Journal of Personality and Social Psychology

  • The grounded nature of psychological perspective-taking.
    Psychological perspective-taking is a powerful social cognition that helps us to understand other people. It creates feelings of closeness and sympathy, motivates us to help others, and is important for positive social relationships. In contrast to the impressive knowledge about its consequences, relatively little is known about how exactly people achieve them. The present paper addresses this question from a grounded cognition perspective, drawing on recent findings on the embodiment of visuospatial perspective-taking. Visuospatial perspective-taking involves a mental transformation of one’s body schema into the physical location of another person. We argue that when people psychologically “put themselves in another person’s shoes,” this simulation of physical proximity happens, too, and is one source of perceived closeness. In five experiments (total N = 1067), participants completed a visuospatial perspective-taking task. During half of the trials, angular disparity between the target person and the participant was high and participants had to adopt the target’s visual perspective (which involves an embodied simulation). During the remaining trials, angular disparity was low and participants could solve the task egocentrically. Taking another’s perspective led participants to adopt the thoughts of the target person more strongly (Experiments 1–3) and increased the perceived similarity of that person to the self (Experiment 4) and participants’ liking of that person (Experiment 5). These effects were independent of task difficulty (Experiment 2), and only present during trials where an embodied transformation happened (i.e., at high angular disparities; Experiment 3). Implications for psychological and visuospatial perspective-taking research and related phenomena are discussed. (PsycINFO Database Record (c) 2017 APA, all rights reserved)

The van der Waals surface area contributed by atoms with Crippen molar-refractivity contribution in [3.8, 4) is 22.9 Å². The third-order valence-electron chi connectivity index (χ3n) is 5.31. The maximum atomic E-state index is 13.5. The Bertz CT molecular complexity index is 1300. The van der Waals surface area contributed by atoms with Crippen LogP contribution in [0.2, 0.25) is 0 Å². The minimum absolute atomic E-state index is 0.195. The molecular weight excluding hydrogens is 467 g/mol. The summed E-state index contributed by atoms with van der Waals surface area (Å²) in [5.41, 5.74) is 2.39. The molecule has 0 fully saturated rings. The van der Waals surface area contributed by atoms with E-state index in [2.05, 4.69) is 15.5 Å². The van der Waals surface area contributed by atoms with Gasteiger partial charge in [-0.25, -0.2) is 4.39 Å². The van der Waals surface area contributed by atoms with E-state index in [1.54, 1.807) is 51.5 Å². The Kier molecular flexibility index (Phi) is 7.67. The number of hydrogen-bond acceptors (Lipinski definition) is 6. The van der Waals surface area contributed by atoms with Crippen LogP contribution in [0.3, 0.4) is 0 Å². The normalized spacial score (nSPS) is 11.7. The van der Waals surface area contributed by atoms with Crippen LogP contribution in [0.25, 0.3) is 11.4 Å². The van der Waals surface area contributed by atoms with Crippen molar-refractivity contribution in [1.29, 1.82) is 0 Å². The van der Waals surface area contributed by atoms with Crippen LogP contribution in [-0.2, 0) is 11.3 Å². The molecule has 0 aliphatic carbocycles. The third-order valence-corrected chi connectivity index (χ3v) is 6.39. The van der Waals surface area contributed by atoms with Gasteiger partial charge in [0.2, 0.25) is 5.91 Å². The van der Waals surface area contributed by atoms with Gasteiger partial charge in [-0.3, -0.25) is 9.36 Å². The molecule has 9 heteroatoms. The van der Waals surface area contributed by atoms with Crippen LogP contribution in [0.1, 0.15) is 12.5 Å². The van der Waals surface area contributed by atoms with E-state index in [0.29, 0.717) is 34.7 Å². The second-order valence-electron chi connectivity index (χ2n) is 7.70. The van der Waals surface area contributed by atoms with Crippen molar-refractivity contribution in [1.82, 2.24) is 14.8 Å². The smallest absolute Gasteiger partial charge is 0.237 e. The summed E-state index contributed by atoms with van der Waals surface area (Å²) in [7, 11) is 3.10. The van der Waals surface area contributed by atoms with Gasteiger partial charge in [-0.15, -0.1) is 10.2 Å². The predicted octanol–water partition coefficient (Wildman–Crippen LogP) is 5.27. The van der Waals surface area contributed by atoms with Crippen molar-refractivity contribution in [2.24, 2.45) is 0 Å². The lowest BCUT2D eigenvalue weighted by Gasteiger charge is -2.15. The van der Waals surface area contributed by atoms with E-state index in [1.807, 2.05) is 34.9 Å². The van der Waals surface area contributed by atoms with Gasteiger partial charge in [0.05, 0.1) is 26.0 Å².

• Two axes of subordination: A new model of racial position.
    Theories of race relations have been shaped by the concept of a racial hierarchy along which Whites are the most advantaged and African Americans the most disadvantaged. However, the recent precipitated growth of Latinos and Asian Americans in the United States underscores the need for a framework that integrates more groups. The current work proposes that racial and ethnic minority groups are disadvantaged along 2 distinct dimensions of perceived inferiority and perceived cultural foreignness, such that the 4 largest groups in the United States are located in 4 discrete quadrants: Whites are perceived and treated as superior and American; African Americans as inferior and relatively American compared with Latinos and Asian Americans; Latinos as inferior and foreign; and Asian Americans as foreign and relatively superior compared to African Americans and Latinos. Support for this Racial Position Model is first obtained from targets’ perspectives. Different groups experience distinct patterns of racial prejudice that are predicted by their 2-dimensional group positions (Studies 1 and 2). From perceivers’ perspectives, these group positions are reflected in the content of racial stereotypes (Study 3), and are well-known and consensually recognized (Study 4). Implications of this new model for studying contemporary race relations (e.g., prejudice, threat, and interminority dynamics) are discussed. (PsycINFO Database Record (c) 2017 APA, all rights reserved)